Kidney Stones Diagnosis
A kidney stones diagnosis is often based on a person's medical history, reported symptoms, and results of laboratory tests, including urine and blood tests. Common tests used in the diagnostic process include an x-ray, ultrasound, CT scan, and an intravenous pyelogram. A 24-hour urine collection test may also be required as part of making a kidney stones diagnosis.
Kidney Stones Diagnosis: An Introduction
In order to diagnose a patient with kidney stones, doctors will typically:
- Gather a complete medical history
- Ask about the patient's occupation
- Ask about the patient's eating habits
- Order laboratory tests, which include urine and blood tests.
The laboratory should also analyze any stones that are removed from a patient because the composition of the stones may help with kidney stones treatment.
Tests Used When Making a Kidney Stones Diagnosis
Doctors use several tests or procedures when making a kidney stones diagnosis, including:
- Ultrasound (sonogram)
- CT (computed tomography) scan
- Intravenous pyelogram (IVP).
X-Rays or Ultrasound
Sometimes, "silent" stones -- those that do not cause symptoms -- are found on x-rays that are taken during a general health exam. However, in most cases, kidney stones are found on an x-ray or sonogram that is taken on someone who complains of specific symptoms, such as blood in the urine or sudden pain. These diagnostic images can give the doctor valuable information about the stone's size and location. Blood and urine tests may also help detect any abnormal substance that might promote stone formation.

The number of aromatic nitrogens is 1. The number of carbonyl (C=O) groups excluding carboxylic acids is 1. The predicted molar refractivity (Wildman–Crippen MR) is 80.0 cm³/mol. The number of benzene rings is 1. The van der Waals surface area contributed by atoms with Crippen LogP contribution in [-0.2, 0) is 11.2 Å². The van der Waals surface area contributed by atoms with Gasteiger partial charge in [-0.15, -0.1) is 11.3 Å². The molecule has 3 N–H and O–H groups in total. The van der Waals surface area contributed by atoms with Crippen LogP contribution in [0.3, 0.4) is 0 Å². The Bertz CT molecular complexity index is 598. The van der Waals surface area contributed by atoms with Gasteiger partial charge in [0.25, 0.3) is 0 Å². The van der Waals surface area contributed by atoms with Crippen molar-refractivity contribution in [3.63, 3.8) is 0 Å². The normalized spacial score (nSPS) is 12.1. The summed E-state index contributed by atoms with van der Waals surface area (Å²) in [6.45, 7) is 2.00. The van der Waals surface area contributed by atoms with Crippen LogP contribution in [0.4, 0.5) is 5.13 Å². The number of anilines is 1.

CT Scan or IVP
The doctor may decide to scan the urinary system using a special test called a CT (computed tomography) scan or an IVP (intravenous pyelogram). The results of these tests can help determine the proper treatment for kidney stones.